Friends in Medicine ~ Dr Justin Shafa: Resident in Diagnostic Radiaology.

By berrysmotivation - December 17, 2018


Dr Justin Shafa is a resident in diagnostic radiology. He says he decided to pursue medicine when he was in 10th grade, around the time his dad had brain surgery for an unruptured aneurysm. 
   "I was also following in my brother's footsteps; he was starting medical school at that time. I applied to a few combined BA/MD programs and got accepted to the accelerated 7 year BA MD program at the george washington university"

What attracted you to Radiology and what does an interventional radiologist do?
I always wanted to be active with my hands. I started thinking neurosurgery, then ENT, then general surgery. My brother was a general surgery resident and he recommended I check out Iinterventional Radiology(IR) as he thought I would fit it well. IR is a combination of radiology and surgery. We do minimally invasive procedures, either directly through the skin or by getting into an artery/vein in your thigh, arm, or neck and then using wires and catheters to naviage throughout the body. We treat patients of all ages and we treat conditions from the toes to the head. IR is heavily involved in treating cancer patients, which is called interventional oncology.

What steps did you take steps to get to this level and how long is Residency in radiology in the United states? 
After medical school, I did a surgical intern year. I am now in my 2nd of 4 years of diagnostic radiology residency. Sometime next year, I will apply for fellowship in IR, which is a 1 year fellowship 

What are the difficulties in qualifying to become an interventional radiologist?
It is an exciting time for IR. There are big changes in the training model, which leaves a little uncertainty for us. The year after I graduated medical school, IR was designated as a primary speciality meaning medical students now can apply directly to IR residency rather than doing diagnostic radiology residency then applying for IR fellowship. This means that eventually, over the coming years, IR fellowships will be phased out.

What is a typical work day like for you?
As a general diagnostic radiology resident, my work day is usually 8am-5pm. Every week, I might be on a different speciality; if I'm lucky, it will be interventional radiology. An average day will have a morning lecture and a lunchtime lecture, and I'm otherwise reading x-rays, CTs, MRI, or doing procedures.
What is the most challenging aspect of your job?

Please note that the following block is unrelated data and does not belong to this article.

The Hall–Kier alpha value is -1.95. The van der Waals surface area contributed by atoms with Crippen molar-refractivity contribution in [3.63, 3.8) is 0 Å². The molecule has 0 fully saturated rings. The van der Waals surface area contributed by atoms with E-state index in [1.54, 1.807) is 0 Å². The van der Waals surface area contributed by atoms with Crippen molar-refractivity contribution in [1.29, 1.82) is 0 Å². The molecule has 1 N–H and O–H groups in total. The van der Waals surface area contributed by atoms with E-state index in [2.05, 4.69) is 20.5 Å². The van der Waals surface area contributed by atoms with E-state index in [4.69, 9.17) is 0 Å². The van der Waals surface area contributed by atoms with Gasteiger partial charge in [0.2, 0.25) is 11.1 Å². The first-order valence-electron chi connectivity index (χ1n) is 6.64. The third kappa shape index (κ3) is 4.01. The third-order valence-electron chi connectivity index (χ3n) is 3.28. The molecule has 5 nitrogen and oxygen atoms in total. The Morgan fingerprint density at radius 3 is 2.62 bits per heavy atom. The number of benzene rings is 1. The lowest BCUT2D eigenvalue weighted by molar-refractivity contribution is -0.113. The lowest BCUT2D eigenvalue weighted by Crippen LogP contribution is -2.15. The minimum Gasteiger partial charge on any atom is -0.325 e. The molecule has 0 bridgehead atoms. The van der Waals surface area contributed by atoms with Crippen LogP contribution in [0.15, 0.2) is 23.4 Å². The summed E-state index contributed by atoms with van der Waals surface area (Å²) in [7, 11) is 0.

Radiology is a very diverse field. One case, you may be reading a head CT for a trauma patient, the next is a knee MRI for a basketball injury, the next an US for a pregnant female with vaginal bleeding, and then a pediatric chest x-ray. You have to be able to adapt quickly.

How do you create a work:life balance? (e.g hobbies)
I am trying to enjoy life in NYC. I try to be as active as possible, going to the gym as much as I can and taking some boxing classes around the city. I love to eat and explore all the new spots in NYC. I love finding a nice rooftop to enjoy the amazing city views.

On social Media you talk about your app? What is your app about and what made you create one? 
I felt that there needed to be a general IR app that explained our various procedures, and I saw that one didn't exist, so I created it. I thought it would be helpful not only for patients but also for residents and staff like me in being able to better understand and explain the scope of interventional radiology. The app details more than 100 IR procedures across the various aspects and body systems of IR.

Please share any of your best and worst experience as a doctor.
There are too many in each category. I remember when one of my patients crashed and I started to do CPR on him. We had to intubate him and move him to the surgical ICU. Hours later, he was up and walking around and went home only a few days later.

Another time, a transplant patient was deteriorating so we moved him to the ICU. I had taken care of him the entire ICU stay. I went home right after he was moved to the ICU, and when I got back in for my next shift, I first when to his room to see how he was doing. The room was empty. He had passed away during the day.

What advise or tips do you have for aspiring Residents who will like to be on same path as you.
DM me at @doctor.justin and we can talk. I like helping out fellow med students and residents, especially if they are going into radiology, surgery, or IR

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